Natural (at) selection
The answer to the moderator’s question was a resounding: yes. The question, asked to several credit hedge fund managers during a conference on Thursday, was: did you make money last year? In fact, the managers from Pine River, BlueMountain, Cerberus and Brevan Howard made a lot. But 2013 is not going to be so easy, they said.
Hedge funds that specialize in credit, especially those who focus on mortgage-backed securities (MBS), blasted past their stock market competitors in 2012. One of those traders, Steve Kuhn, was on stage for the aforementioned credit panel at Absolute Return’s Spring Symposium. Kuhn, a portfolio manager for Pine River Capital Management, saw his fixed income fund rise 35 percent last year.
Kuhn doesn’t see a repeat of those monster returns in 2013. It’s all about security selection this year, he said and that that selection process is going to require a lot of work. It’s a view we reported in early March, and one that Scott Stelzer, a CMBS specialist for Cerberus Capital Management and David Warren, the CEO of DW Investment Management and CIO for a Brevan Howard credit fund also echoed at the conference in mid-town Manhattan.
So, where are these managers allocating capital this year? At the moment, Steve Kuhn likes convertible bonds in Asia. He said there’s still some alpha in the RMBS market, but the beta trade is now a now 6/10, whereas it was 10/10 a year ago. He’s also excited about opportunities to invest in new issuance as Fannie and Freddie begin to reduce their 95 percent mortgage-market footprint.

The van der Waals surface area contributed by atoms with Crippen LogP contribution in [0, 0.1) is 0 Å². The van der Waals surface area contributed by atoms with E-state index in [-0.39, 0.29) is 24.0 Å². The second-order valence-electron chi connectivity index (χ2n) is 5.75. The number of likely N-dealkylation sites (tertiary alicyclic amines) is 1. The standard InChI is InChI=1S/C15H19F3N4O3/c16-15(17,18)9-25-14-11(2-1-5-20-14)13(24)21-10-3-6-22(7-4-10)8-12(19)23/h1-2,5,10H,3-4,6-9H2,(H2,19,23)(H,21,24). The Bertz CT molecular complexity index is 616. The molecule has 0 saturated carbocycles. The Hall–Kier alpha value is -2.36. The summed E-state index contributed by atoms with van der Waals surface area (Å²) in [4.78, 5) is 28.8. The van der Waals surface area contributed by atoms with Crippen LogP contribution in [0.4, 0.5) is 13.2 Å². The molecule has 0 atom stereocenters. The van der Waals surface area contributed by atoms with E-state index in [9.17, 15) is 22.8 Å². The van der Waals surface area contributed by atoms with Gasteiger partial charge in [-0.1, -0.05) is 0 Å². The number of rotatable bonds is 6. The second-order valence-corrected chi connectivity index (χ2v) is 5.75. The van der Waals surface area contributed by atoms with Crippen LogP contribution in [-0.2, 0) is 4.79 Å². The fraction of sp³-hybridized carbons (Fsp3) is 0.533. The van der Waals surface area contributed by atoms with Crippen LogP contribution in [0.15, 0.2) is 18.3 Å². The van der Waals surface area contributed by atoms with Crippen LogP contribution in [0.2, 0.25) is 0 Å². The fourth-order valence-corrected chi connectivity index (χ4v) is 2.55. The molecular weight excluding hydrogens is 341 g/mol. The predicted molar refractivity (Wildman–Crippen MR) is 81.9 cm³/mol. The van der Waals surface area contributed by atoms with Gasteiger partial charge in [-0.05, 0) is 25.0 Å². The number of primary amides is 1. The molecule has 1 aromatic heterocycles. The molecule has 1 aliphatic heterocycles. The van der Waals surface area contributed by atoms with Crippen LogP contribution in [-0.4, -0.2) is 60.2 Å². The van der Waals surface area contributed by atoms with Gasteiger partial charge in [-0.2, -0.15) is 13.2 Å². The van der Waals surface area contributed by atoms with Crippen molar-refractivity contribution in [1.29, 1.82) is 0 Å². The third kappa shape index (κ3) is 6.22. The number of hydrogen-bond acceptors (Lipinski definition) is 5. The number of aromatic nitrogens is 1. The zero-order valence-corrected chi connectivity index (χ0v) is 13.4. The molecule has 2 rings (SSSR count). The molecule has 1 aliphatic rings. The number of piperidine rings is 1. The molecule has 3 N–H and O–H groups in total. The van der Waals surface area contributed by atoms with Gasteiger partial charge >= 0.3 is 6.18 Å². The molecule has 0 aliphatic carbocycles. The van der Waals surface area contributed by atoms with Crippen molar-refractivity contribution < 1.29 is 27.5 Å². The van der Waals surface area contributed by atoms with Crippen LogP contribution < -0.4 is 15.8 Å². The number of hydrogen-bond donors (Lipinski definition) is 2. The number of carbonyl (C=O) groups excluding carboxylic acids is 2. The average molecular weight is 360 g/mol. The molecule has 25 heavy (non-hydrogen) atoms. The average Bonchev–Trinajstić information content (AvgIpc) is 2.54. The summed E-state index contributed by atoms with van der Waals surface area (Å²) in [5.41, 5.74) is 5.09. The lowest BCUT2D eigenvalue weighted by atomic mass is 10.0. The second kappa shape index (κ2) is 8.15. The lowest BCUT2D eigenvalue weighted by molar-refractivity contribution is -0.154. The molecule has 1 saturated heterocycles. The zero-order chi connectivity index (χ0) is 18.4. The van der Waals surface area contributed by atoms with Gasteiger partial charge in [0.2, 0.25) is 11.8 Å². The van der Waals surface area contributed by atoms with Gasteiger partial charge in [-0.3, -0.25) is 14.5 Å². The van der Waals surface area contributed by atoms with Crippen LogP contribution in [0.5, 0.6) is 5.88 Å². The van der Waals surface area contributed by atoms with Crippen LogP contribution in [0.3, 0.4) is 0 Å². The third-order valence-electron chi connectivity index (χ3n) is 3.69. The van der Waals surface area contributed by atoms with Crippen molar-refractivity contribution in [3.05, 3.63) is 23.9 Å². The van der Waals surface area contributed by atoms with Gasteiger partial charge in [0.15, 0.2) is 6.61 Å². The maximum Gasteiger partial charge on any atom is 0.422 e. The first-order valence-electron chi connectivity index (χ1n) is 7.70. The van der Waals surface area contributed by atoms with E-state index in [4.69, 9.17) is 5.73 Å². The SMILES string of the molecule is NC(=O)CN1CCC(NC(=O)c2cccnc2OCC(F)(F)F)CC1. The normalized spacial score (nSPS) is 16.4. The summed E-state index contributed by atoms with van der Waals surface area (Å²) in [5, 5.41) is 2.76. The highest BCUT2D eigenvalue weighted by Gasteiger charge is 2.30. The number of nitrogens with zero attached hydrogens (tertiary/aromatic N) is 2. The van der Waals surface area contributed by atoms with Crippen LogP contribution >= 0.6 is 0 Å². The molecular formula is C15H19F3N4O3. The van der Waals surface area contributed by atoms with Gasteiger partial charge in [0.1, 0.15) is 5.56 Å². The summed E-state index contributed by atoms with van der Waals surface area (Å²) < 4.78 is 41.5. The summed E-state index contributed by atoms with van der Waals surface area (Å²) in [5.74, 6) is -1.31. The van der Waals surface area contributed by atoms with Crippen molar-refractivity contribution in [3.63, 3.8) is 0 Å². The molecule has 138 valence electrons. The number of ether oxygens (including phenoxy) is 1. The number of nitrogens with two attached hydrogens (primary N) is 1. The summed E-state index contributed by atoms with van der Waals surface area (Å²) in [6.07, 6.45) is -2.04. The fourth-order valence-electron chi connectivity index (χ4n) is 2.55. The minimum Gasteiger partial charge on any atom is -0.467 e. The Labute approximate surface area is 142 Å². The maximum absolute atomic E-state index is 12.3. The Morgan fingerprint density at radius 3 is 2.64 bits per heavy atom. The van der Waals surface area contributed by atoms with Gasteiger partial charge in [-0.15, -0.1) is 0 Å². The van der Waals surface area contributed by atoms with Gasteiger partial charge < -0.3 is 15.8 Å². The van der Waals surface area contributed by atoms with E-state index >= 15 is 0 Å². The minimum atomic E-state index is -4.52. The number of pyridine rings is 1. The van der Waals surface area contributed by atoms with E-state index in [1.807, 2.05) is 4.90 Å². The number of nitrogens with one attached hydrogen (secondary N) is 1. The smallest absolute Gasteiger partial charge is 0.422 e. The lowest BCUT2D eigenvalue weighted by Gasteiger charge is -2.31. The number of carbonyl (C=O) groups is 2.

Cerberus’ Stelzer, who still likes the CMBS trade, emphasized that last year’s desperate yield search had seen a ton of players move into those securities where they probably should have stayed away. This style-drift has occurred as hedge fund managers moved outside of their specialties, desperate to boost returns in the a low-interest rate environment. We reported, for example, on the move into CLOs and CDOs in the second half of last year.
“People are getting into areas they don’t understand,” Stelzer said, adding that to bet on CMBS, “you need to know the underlying loans.” Stelzer said even traders that specialize in residential MBS don’t necessarily have the right expertise to do CMBS selection. (Boaz Weinstein, who appeared at the symposium later in the day, said he is also bullish on CMBS right now. MBS specialists like Greg Lippmann of LibreMax turned to CMBS last year, as did Jeff Kronthal’s KLS Diversified Asset Management and bond firm DoubleLine.)
As for the so-called Great Rotation into stocks and out of bonds – the name of the panel was, in fact, How do you plan for the bond unwind? – Brevan Howard’s David Warren rejected that the rotation had begun, as guests on a previous panel had suggested. “The Great Rotation is not happening,” said Warren. “It’s a myth.”